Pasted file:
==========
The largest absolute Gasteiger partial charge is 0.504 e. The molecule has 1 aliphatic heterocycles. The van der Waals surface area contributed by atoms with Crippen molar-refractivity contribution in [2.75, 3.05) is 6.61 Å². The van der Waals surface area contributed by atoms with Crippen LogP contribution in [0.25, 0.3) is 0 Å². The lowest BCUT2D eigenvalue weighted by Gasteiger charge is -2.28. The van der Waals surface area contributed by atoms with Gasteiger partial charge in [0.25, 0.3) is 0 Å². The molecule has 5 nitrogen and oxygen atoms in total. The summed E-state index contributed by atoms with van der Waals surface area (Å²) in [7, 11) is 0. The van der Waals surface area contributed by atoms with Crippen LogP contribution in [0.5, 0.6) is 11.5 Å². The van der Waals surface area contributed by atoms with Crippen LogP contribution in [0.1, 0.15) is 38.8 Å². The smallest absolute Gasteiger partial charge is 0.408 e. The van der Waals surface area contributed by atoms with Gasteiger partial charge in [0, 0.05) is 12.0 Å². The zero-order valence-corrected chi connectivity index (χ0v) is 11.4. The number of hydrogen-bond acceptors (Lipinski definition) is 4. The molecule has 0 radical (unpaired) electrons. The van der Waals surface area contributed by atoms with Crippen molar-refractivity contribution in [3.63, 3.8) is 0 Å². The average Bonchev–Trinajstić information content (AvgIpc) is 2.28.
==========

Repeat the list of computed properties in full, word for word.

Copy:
The largest absolute Gasteiger partial charge is 0.504 e. The molecule has 1 aliphatic heterocycles. The van der Waals surface area contributed by atoms with Crippen molar-refractivity contribution in [2.75, 3.05) is 6.61 Å². The van der Waals surface area contributed by atoms with Crippen LogP contribution in [0.25, 0.3) is 0 Å². The lowest BCUT2D eigenvalue weighted by Gasteiger charge is -2.28. The van der Waals surface area contributed by atoms with Gasteiger partial charge in [0.25, 0.3) is 0 Å². The molecule has 5 nitrogen and oxygen atoms in total. The summed E-state index contributed by atoms with van der Waals surface area (Å²) in [7, 11) is 0. The van der Waals surface area contributed by atoms with Crippen LogP contribution in [0.5, 0.6) is 11.5 Å². The van der Waals surface area contributed by atoms with Crippen LogP contribution in [0.1, 0.15) is 38.8 Å². The smallest absolute Gasteiger partial charge is 0.408 e. The van der Waals surface area contributed by atoms with Gasteiger partial charge in [0, 0.05) is 12.0 Å². The zero-order valence-corrected chi connectivity index (χ0v) is 11.4. The number of hydrogen-bond acceptors (Lipinski definition) is 4. The molecule has 0 radical (unpaired) electrons. The van der Waals surface area contributed by atoms with Crippen molar-refractivity contribution in [3.63, 3.8) is 0 Å². The average Bonchev–Trinajstić information content (AvgIpc) is 2.28.